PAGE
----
Biden’s Competition Order To Affect Legal Industry Marginally

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Professor Bruce Green shared his expert opinion with Law360 on President Biden’s executive order that calls to limit or ban noncompete agreements and the effect on the legal industry.

A key element in the executive order President Joe Biden signed last week to create a more competitive marketplace is a call to limit or ban noncompete agreements, which some say unfairly limit competition and workers’ mobility, and depress wages.
In his 31-page executive order announcing sweeping actions by more than a dozen federal agencies, Biden “encouraged” the Federal Trade Commission “to curtail the unfair use of non-compete clauses and other clauses or agreements that may unfairly limit worker mobility.”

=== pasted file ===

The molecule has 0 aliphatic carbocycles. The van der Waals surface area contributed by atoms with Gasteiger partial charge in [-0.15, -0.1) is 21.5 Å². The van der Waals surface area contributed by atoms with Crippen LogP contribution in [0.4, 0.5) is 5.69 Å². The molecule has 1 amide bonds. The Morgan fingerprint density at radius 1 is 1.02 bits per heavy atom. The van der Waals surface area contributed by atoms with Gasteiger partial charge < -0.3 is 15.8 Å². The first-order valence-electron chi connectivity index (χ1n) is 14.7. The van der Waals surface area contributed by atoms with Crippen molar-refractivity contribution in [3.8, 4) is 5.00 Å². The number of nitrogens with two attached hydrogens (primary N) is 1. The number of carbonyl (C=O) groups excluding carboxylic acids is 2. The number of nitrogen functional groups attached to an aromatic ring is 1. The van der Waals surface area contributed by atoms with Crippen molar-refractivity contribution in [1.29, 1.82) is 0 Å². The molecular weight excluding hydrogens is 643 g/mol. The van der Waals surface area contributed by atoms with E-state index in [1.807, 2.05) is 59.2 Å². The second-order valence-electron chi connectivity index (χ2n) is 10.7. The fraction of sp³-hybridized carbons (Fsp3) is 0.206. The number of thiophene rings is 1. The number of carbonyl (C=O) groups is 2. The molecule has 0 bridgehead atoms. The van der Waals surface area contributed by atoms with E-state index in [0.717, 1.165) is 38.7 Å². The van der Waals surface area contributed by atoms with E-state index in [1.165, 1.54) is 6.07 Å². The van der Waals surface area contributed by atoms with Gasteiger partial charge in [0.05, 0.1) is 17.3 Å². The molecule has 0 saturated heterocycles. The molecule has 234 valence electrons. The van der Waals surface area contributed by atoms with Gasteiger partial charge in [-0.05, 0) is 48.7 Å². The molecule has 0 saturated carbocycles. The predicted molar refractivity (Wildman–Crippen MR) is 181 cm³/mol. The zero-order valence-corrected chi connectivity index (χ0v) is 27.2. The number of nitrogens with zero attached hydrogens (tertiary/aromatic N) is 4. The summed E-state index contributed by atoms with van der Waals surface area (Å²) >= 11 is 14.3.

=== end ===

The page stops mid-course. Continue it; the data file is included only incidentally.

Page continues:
But while the executive order is expected to boost a nationwide movement to restrict such agreements across sectors, Biden’s initiative is unlikely to have a big impact on the legal industry, legal experts say. The reasons are both ethical and practical.
Noncompete agreements typically limit where a person can work after leaving a company. But the ethics rules governing the legal profession generally prohibit attorneys from signing such agreements. In Rule 5.6, the American Bar Association says attorneys should not sign agreements that restrict where they work after leaving a firm.
Bruce Green, a legal ethicist and professor at Fordham University School of Law, said Rule 5.6’s prohibition on noncompete agreements generally applies to in-house lawyers, “at least if they are employed in whole or part as a lawyer.”
But the rule doesn’t apply to paralegals or other nonlawyers who work for law firms or corporate legal departments, because the rule applies only to restrictions on “the right of a lawyer to practice” law, Green said.

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